Dr. Val Farmer
Rural Mental Health & Family Relationships

It's True! No Man Is An Island

January 27, 1997

How satisfied are you with your friends? With your close friends? Are you disappointed in the frequency or quality of your social contacts? If so, you probably feel lonely.

Loneliness is the psychological experience of being alone. You can be in the middle of a crowd and feel lonely. Loneliness affects people of all ages, social classes and life situations. National surveys on loneliness show that 11 to 26 percent of all people are lonely.

Modern society with its competitiveness, mobility and individualism is blamed for the rise of loneliness. Family, neighbors and community supports aren't as strong as they used to be.

Emotional loneliness. Emotional loneliness is the absence of a strong and enduring intimate relationship. We yearn for the missing relationship.

Traumatic events and dramatic changes or losses - a personal crisis or moving - can trigger loneliness. Loneliness can also be triggered by painful memories that remind us of our loss - or by seeing others in a relationship we would like.

Loneliness also can take the form of emptiness because of the absence of a particular person or desired relationship. Without that relationship, we feel incomplete. There is a loss of purpose. As humans, we need a measure of love and intimacy in our lives. Close relationships provide opportunities for emotional security, nurturing, reassurance of worth, shared interests and concerns, reliable support and trustworthy advice.

Some loneliness is due to a lack of social skills or confidence. Lonely people often think poorly of themselves, expect rejection and fail to capitalize on interpersonal opportunities. The lack of strong attachments in childhood or perceived shortcomings makes people susceptible to loneliness. High self-esteem and extroversion usually mean more friends and support.

Lonely people tend to either reveal too much too soon or, more often, fail to disclose enough in personal relationships to take relationships to a higher level of intimacy.

Social isolation. There is another kind of loneliness - a loneliness that comes with feeling different or disconnected from others. Loneliness is experienced as not fitting in or being out of place. It is a lonely and frustrating feeling to not be understood or have difficulty in understanding others. Others might be physically present but attempts to communicate don't go anywhere.

Lonely people often feel like an outsider who is prevented from belonging or as someone caught on the inside and unable to share their experience with others. They aren't connected with others who share similar concerns.

Feelings of isolation, alienation, estrangement and frustration are common. Lonely people sense that others are ignoring or excluding them and not making attempts to engage them. People can feel alone when they have excessive burdens and feel unsupported in their problems. Another way people feel alone is to feel exposed to danger or negative consequences that are highly visible to others.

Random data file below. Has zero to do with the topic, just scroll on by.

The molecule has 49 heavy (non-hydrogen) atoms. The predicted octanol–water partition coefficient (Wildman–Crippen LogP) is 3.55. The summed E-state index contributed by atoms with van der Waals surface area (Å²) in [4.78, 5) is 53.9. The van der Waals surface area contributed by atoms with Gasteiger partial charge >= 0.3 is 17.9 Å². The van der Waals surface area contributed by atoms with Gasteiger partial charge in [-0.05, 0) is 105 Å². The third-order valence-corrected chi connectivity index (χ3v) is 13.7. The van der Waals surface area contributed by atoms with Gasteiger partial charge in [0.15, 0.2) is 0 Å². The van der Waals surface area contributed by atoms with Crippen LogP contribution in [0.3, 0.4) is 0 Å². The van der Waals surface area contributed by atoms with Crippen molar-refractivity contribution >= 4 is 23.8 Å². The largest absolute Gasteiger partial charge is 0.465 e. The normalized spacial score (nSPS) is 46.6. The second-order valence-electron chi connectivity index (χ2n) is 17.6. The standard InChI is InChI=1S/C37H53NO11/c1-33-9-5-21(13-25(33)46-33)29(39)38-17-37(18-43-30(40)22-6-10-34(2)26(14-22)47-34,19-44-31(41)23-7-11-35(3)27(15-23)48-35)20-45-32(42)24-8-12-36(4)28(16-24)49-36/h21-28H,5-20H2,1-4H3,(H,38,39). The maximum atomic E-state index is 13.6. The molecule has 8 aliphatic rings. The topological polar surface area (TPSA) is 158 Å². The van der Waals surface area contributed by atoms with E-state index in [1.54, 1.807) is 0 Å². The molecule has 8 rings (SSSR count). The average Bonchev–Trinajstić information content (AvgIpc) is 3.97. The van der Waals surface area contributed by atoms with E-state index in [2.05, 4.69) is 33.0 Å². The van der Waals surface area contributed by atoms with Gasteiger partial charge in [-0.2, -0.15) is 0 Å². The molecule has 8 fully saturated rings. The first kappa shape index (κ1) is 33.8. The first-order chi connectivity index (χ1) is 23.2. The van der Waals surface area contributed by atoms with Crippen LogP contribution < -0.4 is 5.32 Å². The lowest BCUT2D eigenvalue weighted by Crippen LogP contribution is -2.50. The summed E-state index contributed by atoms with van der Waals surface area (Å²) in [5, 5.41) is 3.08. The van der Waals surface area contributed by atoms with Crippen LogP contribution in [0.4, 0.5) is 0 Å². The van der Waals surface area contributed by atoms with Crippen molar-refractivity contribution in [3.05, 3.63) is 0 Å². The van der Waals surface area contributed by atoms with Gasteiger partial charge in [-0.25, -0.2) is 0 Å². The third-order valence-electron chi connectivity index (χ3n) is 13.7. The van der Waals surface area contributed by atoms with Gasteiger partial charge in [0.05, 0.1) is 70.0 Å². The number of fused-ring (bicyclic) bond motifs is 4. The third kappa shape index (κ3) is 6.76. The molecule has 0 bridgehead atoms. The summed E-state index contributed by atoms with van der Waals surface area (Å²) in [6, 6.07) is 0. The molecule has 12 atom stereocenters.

Loneliness causes problems. Loneliness can create severe social and personal problems such as stress, alcoholism, drug abuse, anxiety, depression, suicide and poor health. Loneliness can cause intense distress, grief, pain, turmoil and emotional upheaval.

We feel positive emotions when social bonds are formed. We feel negative emotions when relationships are broken, threatened, or refused. Loneliness can be reduced by the amount of caring, intimate or empathic support from others, or by reducing expectations.

How many friends do we need? Psychologists Roy Baumeister from Case Western Reserve University and Mark Leary from Wake Forest University reviewed research findings on the need to belong.

According to Baumeister and Leary, we need frequent, positive interactions with a few other people. These are long term relationships in which there is a mutual and lasting concern for each other's welfare. Social contacts by themselves without intimate bonds are not satisfying.

Having people who care about us is nice but does little good if we seldom have contact with them. It is the combination of frequent interaction plus persistent caring that satisfies this need to belong. Ideally, contacts in close intimate relationships should be positive and pleasant, but more importantly, they need to be free from conflict and negative emotions.

According to Baumeister and Leary, people need only so many close relationships. "Having two as opposed to no close relationships may make a world of difference to the person's health and happiness; having eight as opposed to six may have very little consequence."

Relationships formed beyond the minimal level are subject to diminishing returns. "People who are well enmeshed in social relationships are less inclined to seek and form additional bonds than people who are socially deprived."

Baumeister and Leary believe that the loss of a relationship with one person can, to some extent, be replaced by any other. They observe, "The main obstacle to substitution is that formation of new relationships take time, such as in the gradual accumulation of intimacy and shared experience."

Loneliness is a lack of intimate connections more than a lack of social contacts. Lonely people spend as much time with other people as people who are not lonely. However, they spend less time with family and friends - the kind of relationships that are emotionally fulfilling.